While yes, having more work experience can indeed be a plus, if you feel you have the perfect amount of preparation, prolonging your application may not help and could actually hurt you.  What if you fail to have a successful year?  What if the promotion does not materialize or worse, you find yourself passed over or even slipping in your performance?  There is definitely a window in which both you and your target schools will likely find you “best positioned” to return to school, and waiting through that window may set you back.

One key to a successful application is to convince the adcom that the time is right for you to apply.  Will you be able to make that same argument next year?   If the answer is dubious, you may want to consider applying in the third round.  You can always reapply in round one, just remember the adcom will want to hear what you have done to improve your profile, and with only six months between round three and round one, this may be a challenge to demonstrate.

Recognizing the maddening considerations, one strategy may be to divide your target list into parts.  Go ahead and apply to a couple of schools in round three, then save a couple more for round one, plus your reapplication.  Create a strategy for profile improvement which may include increasing your GMAT score, taking a class or two to prepare for school, or volunteering in your community/leading a group.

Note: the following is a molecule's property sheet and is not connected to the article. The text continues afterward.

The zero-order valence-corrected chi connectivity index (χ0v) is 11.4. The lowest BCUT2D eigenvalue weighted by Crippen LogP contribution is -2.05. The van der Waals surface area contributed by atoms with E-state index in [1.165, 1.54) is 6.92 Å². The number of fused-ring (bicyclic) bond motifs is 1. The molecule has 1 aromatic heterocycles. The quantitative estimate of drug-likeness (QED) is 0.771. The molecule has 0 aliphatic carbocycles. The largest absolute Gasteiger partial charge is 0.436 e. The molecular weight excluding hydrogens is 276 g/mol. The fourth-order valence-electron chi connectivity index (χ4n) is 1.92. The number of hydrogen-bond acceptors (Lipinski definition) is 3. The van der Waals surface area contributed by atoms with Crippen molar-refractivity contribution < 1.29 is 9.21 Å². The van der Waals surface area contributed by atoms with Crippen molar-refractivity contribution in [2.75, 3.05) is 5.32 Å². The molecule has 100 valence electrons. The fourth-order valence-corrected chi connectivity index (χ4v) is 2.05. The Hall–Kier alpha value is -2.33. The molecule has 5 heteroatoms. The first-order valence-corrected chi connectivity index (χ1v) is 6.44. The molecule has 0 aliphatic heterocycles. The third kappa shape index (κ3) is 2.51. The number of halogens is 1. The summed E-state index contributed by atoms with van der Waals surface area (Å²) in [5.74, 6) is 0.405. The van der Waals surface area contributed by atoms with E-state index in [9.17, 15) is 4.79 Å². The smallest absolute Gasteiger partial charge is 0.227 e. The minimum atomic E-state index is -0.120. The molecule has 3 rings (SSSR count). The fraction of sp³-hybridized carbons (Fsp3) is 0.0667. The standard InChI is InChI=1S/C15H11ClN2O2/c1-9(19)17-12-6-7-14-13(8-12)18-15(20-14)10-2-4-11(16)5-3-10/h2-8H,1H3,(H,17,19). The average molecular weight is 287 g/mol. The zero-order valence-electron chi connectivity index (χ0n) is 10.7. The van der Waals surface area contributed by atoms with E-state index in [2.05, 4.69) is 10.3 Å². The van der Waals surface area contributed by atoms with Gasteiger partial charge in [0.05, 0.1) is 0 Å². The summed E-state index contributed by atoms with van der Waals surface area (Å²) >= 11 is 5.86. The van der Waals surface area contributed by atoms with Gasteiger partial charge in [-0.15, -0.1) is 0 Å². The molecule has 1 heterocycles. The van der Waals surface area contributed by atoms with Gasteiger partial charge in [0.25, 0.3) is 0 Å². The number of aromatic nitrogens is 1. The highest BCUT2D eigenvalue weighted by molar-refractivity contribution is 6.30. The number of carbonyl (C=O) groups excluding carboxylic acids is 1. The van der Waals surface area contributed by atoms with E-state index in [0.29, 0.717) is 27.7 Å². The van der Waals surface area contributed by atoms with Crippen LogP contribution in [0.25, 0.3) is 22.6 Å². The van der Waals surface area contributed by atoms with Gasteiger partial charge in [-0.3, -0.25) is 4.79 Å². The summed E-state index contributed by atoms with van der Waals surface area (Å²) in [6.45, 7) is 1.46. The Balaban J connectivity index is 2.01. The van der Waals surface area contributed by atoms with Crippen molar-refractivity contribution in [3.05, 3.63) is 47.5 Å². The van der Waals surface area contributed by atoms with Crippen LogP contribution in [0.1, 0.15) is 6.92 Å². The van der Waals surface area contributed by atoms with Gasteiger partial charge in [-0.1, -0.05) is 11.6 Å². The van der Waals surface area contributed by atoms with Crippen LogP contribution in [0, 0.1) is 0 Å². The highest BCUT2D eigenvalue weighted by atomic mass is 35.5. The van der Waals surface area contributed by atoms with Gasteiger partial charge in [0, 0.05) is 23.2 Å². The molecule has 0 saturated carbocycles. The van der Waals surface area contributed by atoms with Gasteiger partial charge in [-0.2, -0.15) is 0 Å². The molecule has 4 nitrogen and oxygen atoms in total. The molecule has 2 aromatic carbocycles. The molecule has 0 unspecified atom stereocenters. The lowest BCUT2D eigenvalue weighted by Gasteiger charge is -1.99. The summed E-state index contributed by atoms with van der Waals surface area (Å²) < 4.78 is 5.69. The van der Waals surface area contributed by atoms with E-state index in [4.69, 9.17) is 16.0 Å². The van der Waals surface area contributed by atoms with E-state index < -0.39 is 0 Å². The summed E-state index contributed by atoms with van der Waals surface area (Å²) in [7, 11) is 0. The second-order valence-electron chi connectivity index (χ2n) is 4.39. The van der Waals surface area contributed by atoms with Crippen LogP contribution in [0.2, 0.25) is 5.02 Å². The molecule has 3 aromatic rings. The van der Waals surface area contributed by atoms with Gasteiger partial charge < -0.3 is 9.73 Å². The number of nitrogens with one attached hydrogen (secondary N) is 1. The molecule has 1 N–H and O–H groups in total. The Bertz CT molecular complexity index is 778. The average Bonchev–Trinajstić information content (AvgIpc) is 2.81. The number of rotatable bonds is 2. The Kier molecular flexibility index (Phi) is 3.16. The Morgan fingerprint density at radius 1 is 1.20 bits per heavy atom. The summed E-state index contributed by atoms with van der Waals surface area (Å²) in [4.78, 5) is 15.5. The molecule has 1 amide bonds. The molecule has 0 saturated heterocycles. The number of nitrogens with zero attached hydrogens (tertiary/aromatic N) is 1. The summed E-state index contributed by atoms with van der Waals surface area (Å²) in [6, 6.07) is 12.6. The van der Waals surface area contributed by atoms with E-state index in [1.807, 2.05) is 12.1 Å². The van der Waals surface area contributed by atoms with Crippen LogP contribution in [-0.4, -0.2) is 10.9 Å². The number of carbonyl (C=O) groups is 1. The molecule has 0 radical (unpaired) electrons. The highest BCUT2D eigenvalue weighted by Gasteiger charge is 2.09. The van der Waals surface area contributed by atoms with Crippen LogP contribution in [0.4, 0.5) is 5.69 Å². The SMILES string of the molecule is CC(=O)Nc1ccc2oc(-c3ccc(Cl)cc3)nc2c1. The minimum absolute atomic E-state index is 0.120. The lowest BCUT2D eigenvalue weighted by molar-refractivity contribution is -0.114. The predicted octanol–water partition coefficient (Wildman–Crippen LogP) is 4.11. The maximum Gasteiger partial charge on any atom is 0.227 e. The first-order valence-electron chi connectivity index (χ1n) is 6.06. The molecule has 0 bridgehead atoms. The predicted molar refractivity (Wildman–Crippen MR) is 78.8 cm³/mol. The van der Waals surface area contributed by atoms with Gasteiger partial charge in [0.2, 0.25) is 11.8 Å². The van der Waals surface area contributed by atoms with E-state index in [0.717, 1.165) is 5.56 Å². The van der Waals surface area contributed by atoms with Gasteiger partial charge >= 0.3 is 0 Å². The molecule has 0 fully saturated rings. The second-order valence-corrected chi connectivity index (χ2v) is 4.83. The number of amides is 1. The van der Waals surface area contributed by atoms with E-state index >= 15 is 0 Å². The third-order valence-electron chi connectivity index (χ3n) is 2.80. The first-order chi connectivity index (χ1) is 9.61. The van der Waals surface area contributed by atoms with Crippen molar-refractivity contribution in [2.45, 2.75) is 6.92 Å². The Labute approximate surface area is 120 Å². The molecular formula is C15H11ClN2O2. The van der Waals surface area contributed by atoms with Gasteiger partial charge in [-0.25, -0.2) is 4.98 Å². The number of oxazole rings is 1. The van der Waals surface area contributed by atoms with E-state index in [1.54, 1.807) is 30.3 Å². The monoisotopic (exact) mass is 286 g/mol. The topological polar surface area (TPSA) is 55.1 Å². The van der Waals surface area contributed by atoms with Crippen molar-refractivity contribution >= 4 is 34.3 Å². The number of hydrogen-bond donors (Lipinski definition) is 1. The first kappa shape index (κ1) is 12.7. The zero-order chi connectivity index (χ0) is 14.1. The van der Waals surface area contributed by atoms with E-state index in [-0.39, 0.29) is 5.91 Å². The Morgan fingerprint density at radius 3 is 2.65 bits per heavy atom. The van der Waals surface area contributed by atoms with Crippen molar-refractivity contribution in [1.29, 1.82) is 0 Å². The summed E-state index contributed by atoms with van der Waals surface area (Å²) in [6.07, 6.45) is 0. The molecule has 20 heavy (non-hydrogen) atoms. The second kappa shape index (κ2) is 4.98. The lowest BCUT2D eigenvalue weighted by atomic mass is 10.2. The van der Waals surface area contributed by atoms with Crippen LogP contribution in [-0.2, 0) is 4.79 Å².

If you have a plan, you will likely be far less stressed about the process and also less disappointed if you are denied admission in round three.

If you want to talk to us about our round 3 guarantee, call us at 1-800-925-7737 and speak with an MBA admissions expert today. Click here to take our Free MBA Admissions Profile Evaluation! As always, be sure to find us on Facebook and Google+, and follow us on Twitter!

Scott Bryant has over 25 years of professional post undergraduate experience in the entertainment industry as well as on Wall Street with Goldman Sachs. He served on the admissions committee at the Fuqua School of Business where he received his MBA and now works part time in retirement for a top tier business school. He has been consulting with Veritas Prep clients for the past six admissions seasons.
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School Profile: The Innovation and Diversity of Brown Univer [#permalink] New post 25 Feb 2014, 17:00
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FROM Veritas Prep Blog: School Profile: The Innovation and Diversity of Brown University
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Brown University is ranked number seventeen on the Veritas Prep College Ranking list. The quaint campus of this research school is located in the middle of the historic town of Providence, Rhode Island. Brown was founded in 1764 making it the seventh oldest school in the U.S; it offers a wide variety of degrees in seventy concentrations. This university is known for having the spirit of openness; they have proven this on more than one occasion, starting with becoming the first school to accept students from all religious backgrounds.